HOUSTON – Houston volunteer firefighters honored many of their own – and expressed the hope more would join their ranks – during an annual awards dinner Thursday night, Dec. 19, at the Fire Station.

Receiving the department’s top honor – the Roy Gray Memorial Firefighter of the Year Award – was Will Livingston.

The award for the department’s most outstanding firefighter is intended to recognize the person displaying the spirit, service and dedication of a true firefighter. It is voted on by members; it’s not a lightly given award, firefighters said.

Fire Chief Jonathan Blankenship outlined some of the reasons Livingston deserved the department’s top honor. “He served as our chaplain this year. He has a wonderful attitude. He’s uplifting, dedicated and 100 percent dependable. In short, the members made a good choice. He fits the bill.”

The award is named for Roy Gray, who became a fire department member in the early 1990s. His career with the department was cut short by severe medical problems. He later died while awaiting a heart transplant, according to Volunteer Assistant Chief Bobby Sanderson.

“Roy Gray had heart and desire, and had a volunteer heart. He would have been a tremendous asset to the department if he had had the opportunity to serve. He was one of those who are designed to help folks,”

Sanderson said.

A quote on Gray’s plaque hanging at the Fire Station offers insight: “May his memory be an inspiration to those who follow.”

Assistant Chief Sanderson said the purpose of the awards banquet is to recognize outstanding spirit, service and dedication.

“Firefighters are like family. This is just our way of saying thank you,” he said. “You people serve this community every day and you do save lives and protect property.”

In some ways, though, firefighters are no ordinary family members.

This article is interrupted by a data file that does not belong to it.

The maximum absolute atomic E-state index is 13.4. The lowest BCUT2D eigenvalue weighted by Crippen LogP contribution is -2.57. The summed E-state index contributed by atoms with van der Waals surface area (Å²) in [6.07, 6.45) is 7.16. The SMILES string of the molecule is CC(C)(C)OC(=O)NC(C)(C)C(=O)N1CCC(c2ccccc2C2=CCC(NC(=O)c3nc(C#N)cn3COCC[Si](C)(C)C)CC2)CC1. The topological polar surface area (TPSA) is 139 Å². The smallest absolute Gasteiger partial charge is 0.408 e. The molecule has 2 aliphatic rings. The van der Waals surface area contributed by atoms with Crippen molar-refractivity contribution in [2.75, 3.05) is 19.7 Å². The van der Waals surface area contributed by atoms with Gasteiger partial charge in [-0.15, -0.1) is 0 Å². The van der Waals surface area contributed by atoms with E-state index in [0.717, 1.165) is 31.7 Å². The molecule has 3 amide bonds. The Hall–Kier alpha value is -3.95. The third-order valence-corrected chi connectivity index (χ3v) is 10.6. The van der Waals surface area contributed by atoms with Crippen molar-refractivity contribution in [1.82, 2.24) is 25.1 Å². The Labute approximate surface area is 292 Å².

As a firefighter, “you know you’re here to serve the community, but you never expect to be working a wreck while people are going to church Sunday morning.

“Sometimes, it’s hard to go back home, seeing what we see, but we have to be able to deal with it. If it wasn’t for folks like us, where would the community be?” Sanderson asked.

The following are the 2019 award winners:

--Years of Service awards went to Arch White – 5 years; Billy Watkins – 10 years; Jeffrey Jones – 10 years; Linda Griffin – 25 years; Jason Davis – 25 years.

--Top Nozzle Awards went to Bobby Sanderson, 60% (96 of 181); Linda Griffin, 53% (96 of 181); Jonathan Gill, 24% (44 of 181); Arch White, 24% (43 of 181); Curt Jernigan, 22% (40 of 178). The award is given to firefighters who responded to the highest percentage of the department’s 181 non-medical calls in 2019. The award includes Cold Sheets calls.

--Cold Sheets Awards went to: Curt Jernigan, 55% (11 of 20), Linda Griffin, 45% (9 of 20); Arch White, 40% (8 of 20). The award is given to firefighters who responded to the highest percentage of non-medical calls between 10 p.m. and 6 a.m. in 2019.

--The Star of Life Award went to Arch White. The award is given to the firefighter who responds to the highest percentage of medical calls in 2019.

--The Most Improved Firefighter Award went to Chris Hollingsworth. Chief Blankenship outlined the reasons Hollingsworth received the award, which is voted on by department officers and the Board of Directors.

“This is not necessarily an annual award; some years no one seems to have what we’re looking for.

“This award shows improvement in activities as a firefighter. As a new guy, Hollingsworth hit the ground running. He’s very dependable. If we have something, we know Chris is coming.

“He’s not shy of work. He has a great attitude and dedication, and he does what’s asked of him. In short, he’s a great example for our firefighters.”

The department is always seeking members. Those interested can contact any volunteer firefighter for more information.

Said Chief Blankenship: “The biggest need we have is to recruit young people. It doesn’t matter if they’re black, white, female, as long as they’ve got a volunteer heart.”

Houston Fire Rescue responded to a total of 699 calls from Dec. 1, 2018 – Nov. 30, 2019.

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